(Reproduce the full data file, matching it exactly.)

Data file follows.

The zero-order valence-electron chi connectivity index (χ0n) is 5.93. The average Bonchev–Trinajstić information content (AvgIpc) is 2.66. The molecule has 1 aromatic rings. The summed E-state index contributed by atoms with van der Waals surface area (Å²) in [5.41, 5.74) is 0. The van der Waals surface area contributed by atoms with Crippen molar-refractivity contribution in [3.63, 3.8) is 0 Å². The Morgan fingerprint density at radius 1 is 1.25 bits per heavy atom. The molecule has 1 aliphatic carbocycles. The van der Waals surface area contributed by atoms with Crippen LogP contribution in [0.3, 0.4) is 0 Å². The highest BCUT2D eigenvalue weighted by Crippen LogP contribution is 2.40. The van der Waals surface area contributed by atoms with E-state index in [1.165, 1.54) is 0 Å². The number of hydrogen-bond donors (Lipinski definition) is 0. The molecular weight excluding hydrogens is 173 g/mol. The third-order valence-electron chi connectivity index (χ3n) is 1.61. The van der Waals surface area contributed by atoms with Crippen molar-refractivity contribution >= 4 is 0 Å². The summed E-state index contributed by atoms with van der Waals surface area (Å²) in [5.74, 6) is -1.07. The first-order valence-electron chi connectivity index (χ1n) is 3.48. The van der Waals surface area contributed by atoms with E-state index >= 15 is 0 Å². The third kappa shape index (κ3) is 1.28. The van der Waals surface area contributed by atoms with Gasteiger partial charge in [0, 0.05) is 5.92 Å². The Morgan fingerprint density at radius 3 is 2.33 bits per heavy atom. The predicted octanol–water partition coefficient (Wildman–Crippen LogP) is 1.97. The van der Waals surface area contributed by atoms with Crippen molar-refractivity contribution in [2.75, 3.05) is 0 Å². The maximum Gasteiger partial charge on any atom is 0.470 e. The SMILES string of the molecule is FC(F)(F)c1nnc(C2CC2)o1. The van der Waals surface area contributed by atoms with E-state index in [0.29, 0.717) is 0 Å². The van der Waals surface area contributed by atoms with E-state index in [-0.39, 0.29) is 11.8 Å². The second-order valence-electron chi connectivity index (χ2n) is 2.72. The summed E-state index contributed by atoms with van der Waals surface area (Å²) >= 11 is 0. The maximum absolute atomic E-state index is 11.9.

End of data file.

The zero-order valence-electron chi connectivity index (χ0n) is 5.93. The average Bonchev–Trinajstić information content (AvgIpc) is 2.66. The molecule has 1 aromatic rings. The summed E-state index contributed by atoms with van der Waals surface area (Å²) in [5.41, 5.74) is 0. The van der Waals surface area contributed by atoms with Crippen molar-refractivity contribution in [3.63, 3.8) is 0 Å². The Morgan fingerprint density at radius 1 is 1.25 bits per heavy atom. The molecule has 1 aliphatic carbocycles. The van der Waals surface area contributed by atoms with Crippen LogP contribution in [0.3, 0.4) is 0 Å². The highest BCUT2D eigenvalue weighted by Crippen LogP contribution is 2.40. The van der Waals surface area contributed by atoms with E-state index in [1.165, 1.54) is 0 Å². The number of hydrogen-bond donors (Lipinski definition) is 0. The molecular weight excluding hydrogens is 173 g/mol. The third-order valence-electron chi connectivity index (χ3n) is 1.61. The van der Waals surface area contributed by atoms with Crippen molar-refractivity contribution >= 4 is 0 Å². The summed E-state index contributed by atoms with van der Waals surface area (Å²) in [5.74, 6) is -1.07. The first-order valence-electron chi connectivity index (χ1n) is 3.48. The van der Waals surface area contributed by atoms with E-state index >= 15 is 0 Å². The third kappa shape index (κ3) is 1.28. The van der Waals surface area contributed by atoms with Gasteiger partial charge in [0, 0.05) is 5.92 Å². The Morgan fingerprint density at radius 3 is 2.33 bits per heavy atom. The predicted octanol–water partition coefficient (Wildman–Crippen LogP) is 1.97. The van der Waals surface area contributed by atoms with Crippen molar-refractivity contribution in [2.75, 3.05) is 0 Å². The maximum Gasteiger partial charge on any atom is 0.470 e. The SMILES string of the molecule is FC(F)(F)c1nnc(C2CC2)o1. The van der Waals surface area contributed by atoms with E-state index in [0.29, 0.717) is 0 Å². The van der Waals surface area contributed by atoms with E-state index in [-0.39, 0.29) is 11.8 Å². The second-order valence-electron chi connectivity index (χ2n) is 2.72. The summed E-state index contributed by atoms with van der Waals surface area (Å²) >= 11 is 0. The maximum absolute atomic E-state index is 11.9.